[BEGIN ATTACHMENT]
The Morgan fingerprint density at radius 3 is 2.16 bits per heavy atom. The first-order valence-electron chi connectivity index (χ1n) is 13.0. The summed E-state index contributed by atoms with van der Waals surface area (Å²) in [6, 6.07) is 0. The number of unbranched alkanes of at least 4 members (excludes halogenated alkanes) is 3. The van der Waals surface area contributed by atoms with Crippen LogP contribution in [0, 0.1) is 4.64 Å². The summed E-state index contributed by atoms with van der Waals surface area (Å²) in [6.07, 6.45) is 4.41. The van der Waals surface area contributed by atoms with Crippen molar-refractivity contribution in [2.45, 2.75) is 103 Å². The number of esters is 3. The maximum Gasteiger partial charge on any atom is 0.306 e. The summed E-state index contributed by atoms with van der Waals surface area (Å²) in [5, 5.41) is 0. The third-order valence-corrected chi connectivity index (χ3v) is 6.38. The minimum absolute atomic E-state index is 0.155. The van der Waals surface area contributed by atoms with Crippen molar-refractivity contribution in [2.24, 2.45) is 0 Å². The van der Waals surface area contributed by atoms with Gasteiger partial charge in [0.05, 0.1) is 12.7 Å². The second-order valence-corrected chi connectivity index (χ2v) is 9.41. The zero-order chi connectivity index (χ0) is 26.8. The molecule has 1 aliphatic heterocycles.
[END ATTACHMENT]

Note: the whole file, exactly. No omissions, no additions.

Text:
The Morgan fingerprint density at radius 3 is 2.16 bits per heavy atom. The first-order valence-electron chi connectivity index (χ1n) is 13.0. The summed E-state index contributed by atoms with van der Waals surface area (Å²) in [6, 6.07) is 0. The number of unbranched alkanes of at least 4 members (excludes halogenated alkanes) is 3. The van der Waals surface area contributed by atoms with Crippen LogP contribution in [0, 0.1) is 4.64 Å². The summed E-state index contributed by atoms with van der Waals surface area (Å²) in [6.07, 6.45) is 4.41. The van der Waals surface area contributed by atoms with Crippen molar-refractivity contribution in [2.45, 2.75) is 103 Å². The number of esters is 3. The maximum Gasteiger partial charge on any atom is 0.306 e. The summed E-state index contributed by atoms with van der Waals surface area (Å²) in [5, 5.41) is 0. The third-order valence-corrected chi connectivity index (χ3v) is 6.38. The minimum absolute atomic E-state index is 0.155. The van der Waals surface area contributed by atoms with Crippen molar-refractivity contribution in [2.24, 2.45) is 0 Å². The van der Waals surface area contributed by atoms with Gasteiger partial charge in [0.05, 0.1) is 12.7 Å². The second-order valence-corrected chi connectivity index (χ2v) is 9.41. The zero-order chi connectivity index (χ0) is 26.8. The molecule has 1 aliphatic heterocycles.